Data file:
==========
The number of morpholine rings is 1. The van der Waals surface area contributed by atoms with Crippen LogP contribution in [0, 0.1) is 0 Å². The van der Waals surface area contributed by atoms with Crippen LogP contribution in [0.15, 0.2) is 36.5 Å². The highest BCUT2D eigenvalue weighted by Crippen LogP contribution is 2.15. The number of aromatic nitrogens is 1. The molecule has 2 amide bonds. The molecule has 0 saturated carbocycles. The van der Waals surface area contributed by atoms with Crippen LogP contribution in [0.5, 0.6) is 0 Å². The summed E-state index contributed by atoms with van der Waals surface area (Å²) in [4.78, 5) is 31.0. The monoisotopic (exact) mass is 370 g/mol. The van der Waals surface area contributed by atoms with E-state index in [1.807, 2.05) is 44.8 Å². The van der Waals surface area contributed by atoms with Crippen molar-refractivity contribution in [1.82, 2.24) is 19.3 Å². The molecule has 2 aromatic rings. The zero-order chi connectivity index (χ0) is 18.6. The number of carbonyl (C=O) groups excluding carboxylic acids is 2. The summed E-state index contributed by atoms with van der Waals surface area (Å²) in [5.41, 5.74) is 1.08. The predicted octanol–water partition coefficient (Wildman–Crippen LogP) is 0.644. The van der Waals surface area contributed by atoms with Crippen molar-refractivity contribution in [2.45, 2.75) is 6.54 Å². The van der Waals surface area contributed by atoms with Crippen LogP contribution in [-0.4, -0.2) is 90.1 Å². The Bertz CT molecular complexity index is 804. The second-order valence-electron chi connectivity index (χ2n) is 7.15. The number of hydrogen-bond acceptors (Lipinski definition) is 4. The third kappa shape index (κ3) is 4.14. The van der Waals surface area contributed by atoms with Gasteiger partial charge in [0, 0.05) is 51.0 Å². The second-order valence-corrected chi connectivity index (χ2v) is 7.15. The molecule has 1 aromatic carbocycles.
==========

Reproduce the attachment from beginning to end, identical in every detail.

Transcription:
The number of morpholine rings is 1. The van der Waals surface area contributed by atoms with Crippen LogP contribution in [0, 0.1) is 0 Å². The van der Waals surface area contributed by atoms with Crippen LogP contribution in [0.15, 0.2) is 36.5 Å². The highest BCUT2D eigenvalue weighted by Crippen LogP contribution is 2.15. The number of aromatic nitrogens is 1. The molecule has 2 amide bonds. The molecule has 0 saturated carbocycles. The van der Waals surface area contributed by atoms with Crippen LogP contribution in [0.5, 0.6) is 0 Å². The summed E-state index contributed by atoms with van der Waals surface area (Å²) in [4.78, 5) is 31.0. The monoisotopic (exact) mass is 370 g/mol. The van der Waals surface area contributed by atoms with E-state index in [1.807, 2.05) is 44.8 Å². The van der Waals surface area contributed by atoms with Crippen molar-refractivity contribution in [1.82, 2.24) is 19.3 Å². The molecule has 2 aromatic rings. The zero-order chi connectivity index (χ0) is 18.6. The number of carbonyl (C=O) groups excluding carboxylic acids is 2. The summed E-state index contributed by atoms with van der Waals surface area (Å²) in [5.41, 5.74) is 1.08. The predicted octanol–water partition coefficient (Wildman–Crippen LogP) is 0.644. The van der Waals surface area contributed by atoms with Crippen molar-refractivity contribution in [2.45, 2.75) is 6.54 Å². The van der Waals surface area contributed by atoms with Crippen LogP contribution in [-0.4, -0.2) is 90.1 Å². The Bertz CT molecular complexity index is 804. The second-order valence-electron chi connectivity index (χ2n) is 7.15. The number of hydrogen-bond acceptors (Lipinski definition) is 4. The third kappa shape index (κ3) is 4.14. The van der Waals surface area contributed by atoms with Gasteiger partial charge in [0, 0.05) is 51.0 Å². The second-order valence-corrected chi connectivity index (χ2v) is 7.15. The molecule has 1 aromatic carbocycles.